Astronomy / Space Science - Environment - 07.11.2017
First coast-to-coast land motion map of Scotland derived from satellite radar images
The first country-wide map of relative land motion has been created by a team at the University of Nottingham. Using hundreds of satellite radar images the team, working with Geomatic Ventures Limited (GVL), an innovative University spin-out company, created a complete map of mainland Scotland. The map covers a two-year period from 2015 to 2017 and was created using Intermittent Small Baseline (ISBAS) analysis, a novel satellite remote sensing technique.

Astronomy / Space Science - 06.11.2017
A "cosmic snake" reveals the structure of remote galaxies
Today, astronomers have a pretty accurate idea of how stars were formed in the recent cosmic past. But do these laws also apply to older galaxies' For around a decade, the Hubble telescope has been allowing astronomers to observe solar systems that are six or seven billion light years away. Hubble suggests that there are existing galaxies of nebulae and star clusters with a diameter of over 3000 light-years.

Astronomy / Space Science - 03.11.2017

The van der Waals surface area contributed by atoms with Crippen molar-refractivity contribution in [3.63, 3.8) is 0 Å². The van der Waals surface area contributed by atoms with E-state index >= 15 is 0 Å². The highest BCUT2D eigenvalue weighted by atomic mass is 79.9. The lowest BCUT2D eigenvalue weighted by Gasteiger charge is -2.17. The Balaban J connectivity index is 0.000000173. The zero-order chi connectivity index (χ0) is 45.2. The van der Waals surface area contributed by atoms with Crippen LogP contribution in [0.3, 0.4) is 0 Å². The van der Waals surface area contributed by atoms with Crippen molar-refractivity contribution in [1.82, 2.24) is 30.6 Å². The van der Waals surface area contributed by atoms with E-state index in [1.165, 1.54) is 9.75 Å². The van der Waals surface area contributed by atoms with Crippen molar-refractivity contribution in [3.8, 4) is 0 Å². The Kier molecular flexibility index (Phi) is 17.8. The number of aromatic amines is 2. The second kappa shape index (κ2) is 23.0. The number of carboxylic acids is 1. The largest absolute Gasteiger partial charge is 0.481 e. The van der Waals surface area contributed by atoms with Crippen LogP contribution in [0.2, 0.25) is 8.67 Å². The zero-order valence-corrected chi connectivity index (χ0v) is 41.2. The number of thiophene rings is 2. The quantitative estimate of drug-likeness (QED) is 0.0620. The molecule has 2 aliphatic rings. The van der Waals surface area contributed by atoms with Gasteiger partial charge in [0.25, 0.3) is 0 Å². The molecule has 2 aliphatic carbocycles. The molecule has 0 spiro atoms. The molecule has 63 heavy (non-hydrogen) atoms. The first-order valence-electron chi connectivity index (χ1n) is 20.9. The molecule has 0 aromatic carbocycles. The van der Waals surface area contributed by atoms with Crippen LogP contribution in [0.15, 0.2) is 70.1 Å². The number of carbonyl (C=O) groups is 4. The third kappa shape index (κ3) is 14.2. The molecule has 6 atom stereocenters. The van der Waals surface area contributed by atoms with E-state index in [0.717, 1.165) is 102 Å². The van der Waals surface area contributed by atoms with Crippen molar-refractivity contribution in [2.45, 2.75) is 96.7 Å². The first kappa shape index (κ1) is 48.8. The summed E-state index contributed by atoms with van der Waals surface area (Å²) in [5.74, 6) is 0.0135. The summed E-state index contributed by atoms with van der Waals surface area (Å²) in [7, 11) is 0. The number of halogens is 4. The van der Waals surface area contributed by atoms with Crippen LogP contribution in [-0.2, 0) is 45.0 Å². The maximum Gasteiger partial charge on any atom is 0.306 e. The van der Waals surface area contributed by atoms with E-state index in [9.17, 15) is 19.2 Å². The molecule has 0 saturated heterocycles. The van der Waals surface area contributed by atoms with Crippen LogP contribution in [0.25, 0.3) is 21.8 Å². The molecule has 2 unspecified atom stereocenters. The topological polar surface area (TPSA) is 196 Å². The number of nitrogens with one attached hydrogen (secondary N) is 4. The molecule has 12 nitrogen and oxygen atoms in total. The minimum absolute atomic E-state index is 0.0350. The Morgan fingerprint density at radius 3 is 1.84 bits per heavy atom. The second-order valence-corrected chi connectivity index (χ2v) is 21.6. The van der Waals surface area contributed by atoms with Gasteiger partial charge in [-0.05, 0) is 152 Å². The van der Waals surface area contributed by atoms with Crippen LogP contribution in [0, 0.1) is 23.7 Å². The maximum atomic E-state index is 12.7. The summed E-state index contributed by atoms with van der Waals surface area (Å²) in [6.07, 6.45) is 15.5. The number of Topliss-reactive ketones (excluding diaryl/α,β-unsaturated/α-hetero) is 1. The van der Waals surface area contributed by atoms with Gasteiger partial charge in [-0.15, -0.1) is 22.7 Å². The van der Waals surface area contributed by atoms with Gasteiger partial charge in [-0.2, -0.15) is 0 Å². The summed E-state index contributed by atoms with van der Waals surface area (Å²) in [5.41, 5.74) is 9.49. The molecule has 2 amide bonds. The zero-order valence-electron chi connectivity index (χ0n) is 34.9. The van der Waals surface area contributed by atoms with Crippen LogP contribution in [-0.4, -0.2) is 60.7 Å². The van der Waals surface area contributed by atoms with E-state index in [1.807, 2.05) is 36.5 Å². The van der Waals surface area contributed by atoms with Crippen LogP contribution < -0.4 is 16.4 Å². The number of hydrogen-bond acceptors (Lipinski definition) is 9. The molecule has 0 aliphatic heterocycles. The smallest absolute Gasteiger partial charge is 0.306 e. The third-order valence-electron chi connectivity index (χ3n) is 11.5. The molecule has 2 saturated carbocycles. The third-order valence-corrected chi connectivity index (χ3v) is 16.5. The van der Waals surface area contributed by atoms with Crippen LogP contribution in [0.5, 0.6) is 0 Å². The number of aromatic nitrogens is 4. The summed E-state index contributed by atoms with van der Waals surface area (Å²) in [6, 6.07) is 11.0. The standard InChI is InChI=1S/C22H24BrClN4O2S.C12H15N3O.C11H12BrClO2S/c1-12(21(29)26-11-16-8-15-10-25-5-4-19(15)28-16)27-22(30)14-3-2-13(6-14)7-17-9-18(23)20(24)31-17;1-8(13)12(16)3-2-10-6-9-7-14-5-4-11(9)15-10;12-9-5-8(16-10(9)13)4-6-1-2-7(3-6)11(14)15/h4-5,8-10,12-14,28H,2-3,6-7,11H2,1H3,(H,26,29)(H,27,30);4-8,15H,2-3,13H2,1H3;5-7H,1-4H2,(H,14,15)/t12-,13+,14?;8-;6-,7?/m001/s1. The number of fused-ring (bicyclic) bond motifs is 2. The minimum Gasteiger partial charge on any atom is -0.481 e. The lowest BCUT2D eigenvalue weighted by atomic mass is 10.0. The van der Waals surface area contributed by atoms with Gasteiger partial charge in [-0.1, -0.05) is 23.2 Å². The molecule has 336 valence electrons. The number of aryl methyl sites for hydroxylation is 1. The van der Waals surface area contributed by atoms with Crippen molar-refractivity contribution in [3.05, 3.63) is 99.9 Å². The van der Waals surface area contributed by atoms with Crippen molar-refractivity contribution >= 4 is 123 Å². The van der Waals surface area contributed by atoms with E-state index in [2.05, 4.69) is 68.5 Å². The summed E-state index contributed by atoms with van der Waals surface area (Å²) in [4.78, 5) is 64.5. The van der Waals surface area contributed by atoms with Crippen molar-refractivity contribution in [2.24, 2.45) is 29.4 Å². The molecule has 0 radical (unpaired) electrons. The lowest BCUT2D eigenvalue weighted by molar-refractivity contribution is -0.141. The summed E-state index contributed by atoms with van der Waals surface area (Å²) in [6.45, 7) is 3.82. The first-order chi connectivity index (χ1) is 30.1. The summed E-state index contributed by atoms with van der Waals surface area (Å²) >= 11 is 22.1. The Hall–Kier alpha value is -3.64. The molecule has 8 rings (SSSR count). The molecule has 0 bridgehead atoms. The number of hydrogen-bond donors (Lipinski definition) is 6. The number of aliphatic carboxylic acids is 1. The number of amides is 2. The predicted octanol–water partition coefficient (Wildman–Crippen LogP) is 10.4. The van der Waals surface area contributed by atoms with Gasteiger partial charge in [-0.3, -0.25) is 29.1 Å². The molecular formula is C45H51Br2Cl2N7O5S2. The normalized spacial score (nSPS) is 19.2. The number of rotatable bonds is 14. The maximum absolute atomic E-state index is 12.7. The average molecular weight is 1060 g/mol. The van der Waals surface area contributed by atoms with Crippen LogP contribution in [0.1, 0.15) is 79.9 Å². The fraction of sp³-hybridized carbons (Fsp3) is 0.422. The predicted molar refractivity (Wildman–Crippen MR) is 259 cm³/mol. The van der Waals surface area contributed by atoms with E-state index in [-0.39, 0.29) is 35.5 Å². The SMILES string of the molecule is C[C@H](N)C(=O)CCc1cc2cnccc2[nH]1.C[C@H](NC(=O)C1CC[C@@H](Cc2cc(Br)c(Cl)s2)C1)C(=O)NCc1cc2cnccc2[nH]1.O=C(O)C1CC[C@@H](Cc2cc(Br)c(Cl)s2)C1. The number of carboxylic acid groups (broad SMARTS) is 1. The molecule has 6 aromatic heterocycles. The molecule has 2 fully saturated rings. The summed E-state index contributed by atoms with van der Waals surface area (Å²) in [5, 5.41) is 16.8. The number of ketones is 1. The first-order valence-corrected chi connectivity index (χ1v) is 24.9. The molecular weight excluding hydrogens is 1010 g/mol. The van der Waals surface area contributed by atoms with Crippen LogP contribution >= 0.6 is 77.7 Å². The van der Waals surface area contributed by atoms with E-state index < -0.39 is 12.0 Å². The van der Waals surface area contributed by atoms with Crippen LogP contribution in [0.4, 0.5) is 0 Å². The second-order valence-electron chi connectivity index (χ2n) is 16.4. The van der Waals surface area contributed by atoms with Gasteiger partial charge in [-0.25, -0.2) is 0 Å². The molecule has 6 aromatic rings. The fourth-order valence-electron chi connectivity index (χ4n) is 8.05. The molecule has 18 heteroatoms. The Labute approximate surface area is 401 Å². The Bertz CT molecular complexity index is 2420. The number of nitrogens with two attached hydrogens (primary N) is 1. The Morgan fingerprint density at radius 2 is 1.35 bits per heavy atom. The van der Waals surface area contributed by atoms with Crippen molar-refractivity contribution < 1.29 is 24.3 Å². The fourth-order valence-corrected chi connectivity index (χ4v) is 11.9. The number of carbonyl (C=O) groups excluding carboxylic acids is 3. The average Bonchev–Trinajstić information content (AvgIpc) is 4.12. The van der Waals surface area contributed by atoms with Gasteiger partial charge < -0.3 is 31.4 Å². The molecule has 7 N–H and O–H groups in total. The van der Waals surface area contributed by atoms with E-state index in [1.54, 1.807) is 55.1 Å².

Cold dust discovered around nearest star Proxima Centauri
Cold dust discovered around nearest star Proxima Centauri
Dust detected around the closest star to the solar system, Proxima Centauri, may indicate the presence of an elaborate planetary system. The observations, presented in Astrophysical Journal Letters, were made at The ALMA Observatory in Chile by researchers from the Instituto de Astrofísica de Andalucía (CSIC) and Queen Mary University of London (QMUL).

Astronomy / Space Science - 31.10.2017
’Monster’ planet discovery challenges formation theory
A giant planet - the existence of which previously thought extremely unlikely - discovered around a small star by an international collaboration of astronomers, with University of Warwick taking a leading role NGTS-1b is the largest planet compared to the size of its companion star ever discovered in universe - contradicts theories that a planet of this size could not be formed by such a small star Discovered using the state-of-the-art Next-Gene

Astronomy / Space Science - 26.10.2017
New evidence for dark matter makes it even more exotic